Internet criminals might be rethinking a favourite scam for stealing people's personal information.
A report due from IBM shows a big drop in the volume of "phishing" emails, in which fraud artists send what looks like a legitimate message from a bank or some other company.
If the recipients click on a link in a phishing email, they land on a rogue website that captures their passwords, account numbers or any other information they might enter.
IBM's midyear security report found that phishing accounted for just 0.1 per cent of all spam in the first six months of this year. In the same period in 2008, phishing made up 0.2 per cent to 0.8 per cent of all spam.
It's not clear what, if anything, the decline means. (It also doesn't appear to be a statistical illusion caused by an increase in other kinds of spam. IBM said overall spam volume hasn't expanded, like it did in years past.)
"That is a huge, precipitous decline in the amount of phishing," said Kris Lamb, director of the X-Force research team in IBM's Internet Security Systems division, which did the report. But "I wouldn't tell anybody that phishing has died as a threat."
Lamb believes phishing might have fallen off because computer users are getting smarter about identifying phony websites. Security software is also getting better at filtering out phishing sites before Web surfers ever seen them.
It could also be that criminals are moving on from phishing to another kind of attack, involving malicious software. IBM said it is seeing more instances of "Trojan horse" programs, which are used to spy on victims.
Dean Turner, director of Symantec's global intelligence network, who was not involved in IBM's research, said Symantec has also noticed less phishing, but warned that it could increase again later in the year.
Phishing scams spike around the holidays, he said.
IBM found that criminals are changing the types of businesses they attack with phishing. Sixty-six per cent of phishing targets were banks, down from 90 per cent last year. Meanwhile, companies that handle online payments, like PayPal, are being mimicked in phishing messages more frequently.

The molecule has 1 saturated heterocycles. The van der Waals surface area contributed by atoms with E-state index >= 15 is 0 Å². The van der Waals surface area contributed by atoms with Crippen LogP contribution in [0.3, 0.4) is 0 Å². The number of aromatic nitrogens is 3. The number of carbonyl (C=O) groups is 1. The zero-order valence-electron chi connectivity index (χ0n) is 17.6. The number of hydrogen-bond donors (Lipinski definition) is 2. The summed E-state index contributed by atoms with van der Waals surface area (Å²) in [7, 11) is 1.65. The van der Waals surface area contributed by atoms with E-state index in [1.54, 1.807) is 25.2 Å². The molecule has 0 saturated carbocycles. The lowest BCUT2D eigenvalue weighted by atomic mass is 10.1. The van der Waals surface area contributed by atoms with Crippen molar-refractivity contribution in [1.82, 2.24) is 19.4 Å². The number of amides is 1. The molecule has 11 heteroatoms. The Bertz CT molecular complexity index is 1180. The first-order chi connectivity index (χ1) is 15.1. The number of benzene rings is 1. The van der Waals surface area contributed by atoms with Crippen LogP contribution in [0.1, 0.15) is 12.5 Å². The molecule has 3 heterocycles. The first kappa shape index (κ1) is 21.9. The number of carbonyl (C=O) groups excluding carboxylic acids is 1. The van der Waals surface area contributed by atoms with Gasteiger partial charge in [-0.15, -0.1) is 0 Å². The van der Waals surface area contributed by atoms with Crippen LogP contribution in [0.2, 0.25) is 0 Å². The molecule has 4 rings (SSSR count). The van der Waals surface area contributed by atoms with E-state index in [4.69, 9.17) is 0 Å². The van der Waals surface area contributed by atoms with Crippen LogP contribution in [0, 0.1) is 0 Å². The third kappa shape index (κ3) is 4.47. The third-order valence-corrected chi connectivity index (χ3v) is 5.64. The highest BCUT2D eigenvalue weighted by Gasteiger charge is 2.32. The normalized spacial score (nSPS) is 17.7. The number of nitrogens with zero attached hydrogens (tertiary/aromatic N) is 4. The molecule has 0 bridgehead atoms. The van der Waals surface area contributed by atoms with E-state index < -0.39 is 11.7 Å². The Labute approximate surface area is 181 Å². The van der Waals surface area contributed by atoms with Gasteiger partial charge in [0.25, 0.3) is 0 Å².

To protect yourself against phishing, access sensitive sites on your own, rather than by following links in emails, which might lead to phishing sites.
Then there's this comment on the Full Disclosure mailing list:
Greets from the deep dark recesses of the internet. Now, back to
this incredibly difficult and intractable problem of phishing.
X-Force have apparently put out some kind of press release announcing
a large drop in phishing volumes. http://www.independent.co.uk/life-
If I may just repeat what I said a year ago...
> In reality, RED will terminate the game voluntarily when phish revenue per
> hour falls below revenues per hour available from other sources.
Of course, I can't claim that wide-scale filtering, which is what I
was advocating last year, did the trick, as there was none. Instead,
I'll claim that RED discovered for themselves that Average Revenue
Per Mail was too low to be attractive, relative to other sources.
Continuing in this line of reasoning, what will happen next, is that
RED will concentrate resources on more profitable revenue streams,
and consequently, de-skill and de-tool on the less profitable streams
such as phishing. Later, if they try to go back to phishing, they
will find they need new techniques and also, a new version of their
generator software, neither of which will be easy to come by.
So I'm going to call it and say this ship is leaving, and it's not
comin' back. There was only ever going to be a small window of
opportunity for RED to attack, before BLUE and GREEN wised up, and it
seems that window is now closing.
I would add that the Browser detection + better bank indicators + some banks FINALLY getting EV certifications has helped. But I think phishing will always stick around in some form - it's too successful and the login information is too valuable to stop pursuing it.